How to Stop the Paycheck-to-Paycheck Cycle
Ever catch yourself counting down the days until your next paycheck?
Maybe you decided to take out a store credit card for the 20%-off shopping day and the bill just came in. Or maybe your “check engine” light is on and you’re dreading the repair. Either way, that paycheck can’t come fast enough—and might not be enough.
For 78% of Americans, living paycheck to paycheck is a way of life, an endless cycle of money going out almost as soon as it comes in.(1) Kind of like a revolving door you can’t exit, it keeps you from getting where you want to go. But it doesn’t have to be that way anymore. Here’s how you can escape for good.
1. Build an emergency fund.
One of the reasons it’s hard to get ahead is because life likes to throw curveballs when you’re prepped to hit a fastball. You can have a budget for all the expected things coming that month, but that doesn’t mean you’re ready for the unexpected.
You need $1,000 in a starter emergency fund so you can still get on base with your money instead of striking out every time life pitches you a surprise.
2. Create a budget.
We just mentioned that a budget is for all the expected things. It’s a tool that puts you in charge of your money, telling it where to go and what to do. Every. Single. Dollar.
That’s why we named our budgeting tool EveryDollar, because when you use it, you give every dollar a job and start making your money work for you.
You need to budget each and every month. It’ll be a little sticky and tricky to start, but after the first three months, you’ll get the hang of it. Soon you’ll be as good at budgeting as Meryl Streep is at acting. (Or maybe half that good, which would still be outstanding.)
3. Track your spending.
A budget with all theory and no action is completely useless. It looks pretty and all, sitting there in your app, but it won’t help you if you aren’t sticking to it.
Whether you’re new to budgeting or could get called up to the budgeting major leagues at any moment, this stick-to-your-budget stuff can be challenging. But you’ve got this. We believe in you more than a kid believes that donkey with the cone on its head is actually a unicorn.
The way you stick to your budget is by tracking your spending all month long—every expense, every income, every time. This is even easier if you get EveryDollar Plus, which syncs to your bank and streams transactions straight to your budget.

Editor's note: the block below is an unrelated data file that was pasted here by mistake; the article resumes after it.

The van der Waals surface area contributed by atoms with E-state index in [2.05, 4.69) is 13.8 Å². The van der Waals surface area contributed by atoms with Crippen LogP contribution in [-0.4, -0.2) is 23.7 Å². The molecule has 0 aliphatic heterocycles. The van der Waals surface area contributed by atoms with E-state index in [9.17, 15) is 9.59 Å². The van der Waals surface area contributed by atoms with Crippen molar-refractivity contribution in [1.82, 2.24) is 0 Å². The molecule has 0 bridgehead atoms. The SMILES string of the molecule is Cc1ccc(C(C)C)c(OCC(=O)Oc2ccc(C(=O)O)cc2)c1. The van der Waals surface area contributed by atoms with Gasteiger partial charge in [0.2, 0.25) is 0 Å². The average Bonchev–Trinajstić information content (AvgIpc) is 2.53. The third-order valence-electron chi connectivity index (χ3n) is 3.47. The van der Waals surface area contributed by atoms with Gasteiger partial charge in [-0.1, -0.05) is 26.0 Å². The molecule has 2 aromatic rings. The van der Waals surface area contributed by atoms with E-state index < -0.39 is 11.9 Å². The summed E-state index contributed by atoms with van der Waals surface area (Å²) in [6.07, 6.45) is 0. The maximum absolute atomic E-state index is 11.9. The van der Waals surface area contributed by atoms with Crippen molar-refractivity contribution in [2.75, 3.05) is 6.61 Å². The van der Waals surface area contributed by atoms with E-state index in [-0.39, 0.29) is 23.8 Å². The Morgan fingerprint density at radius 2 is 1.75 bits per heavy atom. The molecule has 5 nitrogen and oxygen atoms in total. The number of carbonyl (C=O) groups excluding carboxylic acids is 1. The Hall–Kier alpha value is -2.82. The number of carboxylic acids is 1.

4. Save for big purchases.
A big reason we tend to get stuck in the paycheck-to-paycheck cycle is because we’ll make a huge purchase on a whim. That means we say yes to a beach vacay with friends the month-of or buy a new laptop when we want an upgrade. These in-the-moment spending habits drain the month’s budget. It’s no good to get ahead with stuff—or even awesome experiences—if it means getting behind with your finances.
We aren’t saying you have to say no to all big purchases. We’re saying you have to think ahead, plan ahead, and save ahead! Use the sinking fund method: Figure out how much an item or experience will cost and save up bit by bit over a period of time. With your EveryDollar budget, you can set up a fund in mere minutes.
When you save up for big expenses, you can enjoy the stuff without the stress.
5. Rethink your wealth-building tools.
Wealth-building tools may bring to mind a red box filled with hammers, screwdrivers and pliers. But those aren’t the tools you need to build wealth. To build wealth you need money—and good sense on how to use it.
Your biggest wealth-building tool is your income. So spend some time thinking about your career. Do you feel like you’re in the right job? Is your salary appropriate for the work you do? Are you doing the right type of work for your skill set and talents?
In his latest book, author and career expert Ken Coleman shares that 70% of Americans are disengaged at work.(2) Maybe your paycheck-to-paycheck living is rooted in the problem that you’re in a job you don’t love. When you feel like you’re working with purpose and meaning, it’ll change your entire attitude about the money you bring home.
No matter your age, your background, or your income—you can get in control of your money. You need an emergency fund, a budget (that you stick with!), a new pattern of saving up before you spend big, and a job that helps you build wealth and gives you a feeling of purpose.
If this fifth point hits home, check out Ken Coleman’s new book today.